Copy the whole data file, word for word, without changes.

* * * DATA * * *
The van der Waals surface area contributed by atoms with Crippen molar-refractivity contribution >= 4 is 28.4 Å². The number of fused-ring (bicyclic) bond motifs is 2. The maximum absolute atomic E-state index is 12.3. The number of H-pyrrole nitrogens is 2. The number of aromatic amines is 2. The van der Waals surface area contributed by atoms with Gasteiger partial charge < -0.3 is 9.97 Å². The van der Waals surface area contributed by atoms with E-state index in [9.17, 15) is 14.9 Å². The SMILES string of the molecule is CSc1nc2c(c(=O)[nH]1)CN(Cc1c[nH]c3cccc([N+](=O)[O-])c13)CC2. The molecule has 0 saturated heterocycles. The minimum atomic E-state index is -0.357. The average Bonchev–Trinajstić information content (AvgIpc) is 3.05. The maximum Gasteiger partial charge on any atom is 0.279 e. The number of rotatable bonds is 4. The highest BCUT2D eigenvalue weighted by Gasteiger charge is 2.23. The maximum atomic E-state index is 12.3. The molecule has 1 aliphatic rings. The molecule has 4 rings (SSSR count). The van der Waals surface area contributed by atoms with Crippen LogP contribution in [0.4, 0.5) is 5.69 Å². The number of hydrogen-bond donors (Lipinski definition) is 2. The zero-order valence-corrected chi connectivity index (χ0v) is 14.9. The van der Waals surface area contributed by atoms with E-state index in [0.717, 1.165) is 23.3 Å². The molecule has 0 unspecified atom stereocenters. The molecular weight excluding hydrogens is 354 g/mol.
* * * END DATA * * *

The van der Waals surface area contributed by atoms with Crippen molar-refractivity contribution >= 4 is 28.4 Å². The number of fused-ring (bicyclic) bond motifs is 2. The maximum absolute atomic E-state index is 12.3. The number of H-pyrrole nitrogens is 2. The number of aromatic amines is 2. The van der Waals surface area contributed by atoms with Gasteiger partial charge < -0.3 is 9.97 Å². The van der Waals surface area contributed by atoms with E-state index in [9.17, 15) is 14.9 Å². The SMILES string of the molecule is CSc1nc2c(c(=O)[nH]1)CN(Cc1c[nH]c3cccc([N+](=O)[O-])c13)CC2. The molecule has 0 saturated heterocycles. The minimum atomic E-state index is -0.357. The average Bonchev–Trinajstić information content (AvgIpc) is 3.05. The maximum Gasteiger partial charge on any atom is 0.279 e. The number of rotatable bonds is 4. The highest BCUT2D eigenvalue weighted by Gasteiger charge is 2.23. The maximum atomic E-state index is 12.3. The molecule has 1 aliphatic rings. The molecule has 4 rings (SSSR count). The van der Waals surface area contributed by atoms with Crippen LogP contribution in [0.4, 0.5) is 5.69 Å². The number of hydrogen-bond donors (Lipinski definition) is 2. The zero-order valence-corrected chi connectivity index (χ0v) is 14.9. The van der Waals surface area contributed by atoms with E-state index in [0.717, 1.165) is 23.3 Å². The molecule has 0 unspecified atom stereocenters. The molecular weight excluding hydrogens is 354 g/mol.